pokerman wrote:
Zoue wrote:
pokerman wrote:
Gilles Villenueve wasn't ready though, he finished 9th in the WDC and lost Ferrari any chance of retaining the WCC so they basically had to right off 1 season, I don't think Mercedes would be prepared to do likewise, this might have happened this season if they had taken on Wehrlein who was being championed by Zoue, Wehrlein who went life and death with Ericsson this season who many rate as one of the worse drivers in F1.

When Bottas beat Massa that was his second season in F1 so he didn't have that much more experience than Ocon who after all is getting beat by Perez, Perez who isn't rated high enough to land a top drive.

Regarding Williams you could argue that having weak drivers cost them the titles in 1995 and then a combination of Schumacher going to a much weaker Ferrari team and a dominant Williams car made it easy for their drivers, Mercedes no longer have a dominant car.

I'm sorry, when did I champion Wehrlein?

After Rosberg retired you said that Mercedes should have picked Wehrlein over Bottas with him being a Mercedes junior driver.

IIRC I said if they had faith in him they should put their money where their mouth is and promote him, not make him serve out an apprenticeship. Not quite sure that adds up to championing him?

The apprenticeship as you call it is proving that you are good enough to step up, to put Wehrlein in the middle of a tight title campaign would have been a big gamble and may not have paid off as well as it did for Mercedes?

Another season on and Wehrlein for me has still to prove himself, if he can't stand out against Ericsson how does he get the Mercedes drive because as a Mercedes junior driver he's entitled to it, and lets not forget he has no record to speak of in single seaters.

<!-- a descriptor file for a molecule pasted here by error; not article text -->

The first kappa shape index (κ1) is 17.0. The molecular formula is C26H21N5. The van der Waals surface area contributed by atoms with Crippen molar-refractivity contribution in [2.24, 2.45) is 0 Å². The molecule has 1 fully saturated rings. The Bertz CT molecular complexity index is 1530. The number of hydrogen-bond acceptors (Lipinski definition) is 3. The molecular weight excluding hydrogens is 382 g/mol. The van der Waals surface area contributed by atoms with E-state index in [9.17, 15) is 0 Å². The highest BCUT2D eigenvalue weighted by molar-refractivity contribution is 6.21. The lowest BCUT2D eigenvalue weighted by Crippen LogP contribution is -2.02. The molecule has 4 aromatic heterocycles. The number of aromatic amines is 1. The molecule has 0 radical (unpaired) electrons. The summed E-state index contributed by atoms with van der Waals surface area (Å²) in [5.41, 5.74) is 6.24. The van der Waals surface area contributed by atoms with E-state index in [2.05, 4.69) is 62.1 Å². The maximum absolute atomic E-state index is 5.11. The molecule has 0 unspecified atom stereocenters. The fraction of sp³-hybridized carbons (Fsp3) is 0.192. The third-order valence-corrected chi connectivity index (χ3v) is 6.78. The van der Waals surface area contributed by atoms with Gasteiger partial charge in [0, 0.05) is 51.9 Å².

So you admit I wasn't championing him, then? I'd appreciate it if you wouldn't make things up about me in future.

The point I made then, and still do now, is that if they feel a driver has star potential then there's no need to wait. History is littered with examples of top drivers entering at the deep end and making a success of it. Waiting tells me that they don't actually have faith in that driver, which means that they will probably never end up in the team anyway and they need to find a better example in their junior program (or externally, of course).

Bottas hasn't exactly been an unqualified success, which just proves that even waiting doesn't bring any guarantees. He's hardly a rookie, is he? Althoug to be fair he's bagged more points than Kimi has to help secure the WCC for Mercedes. But are we that sure that e.g. Wehlein or other rookie driver wouldn't have done any better than him? He's definitely not Hamilton-successor material, going on what we've seen so far

Ocon is not looking too bad against Perez at the moment. I think Bottas is probably lucky that the Red Bull pair were looking likely to come available after next year, so he got a one year extension to give Mercedes options for 2019. But otherwise I'm not sure I could say with any conviction that Bottas would be a better choice than e.g. Ocon. And Kimi has pretty much proven that he's not a safe bet for WCC points, so what exactly is he there for when they have e.g. Leclerc waiting in the wings? I don't get the caution teams like Mercedes and Ferrari show and I don't think they benefit from it


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PostPosted: Thu Nov 16, 2017 8:58 am 
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pokerman wrote:
Gilles Villenueve wasn't ready though


Doesn't matter, point is they had the courage to do it, as did many teams in the past.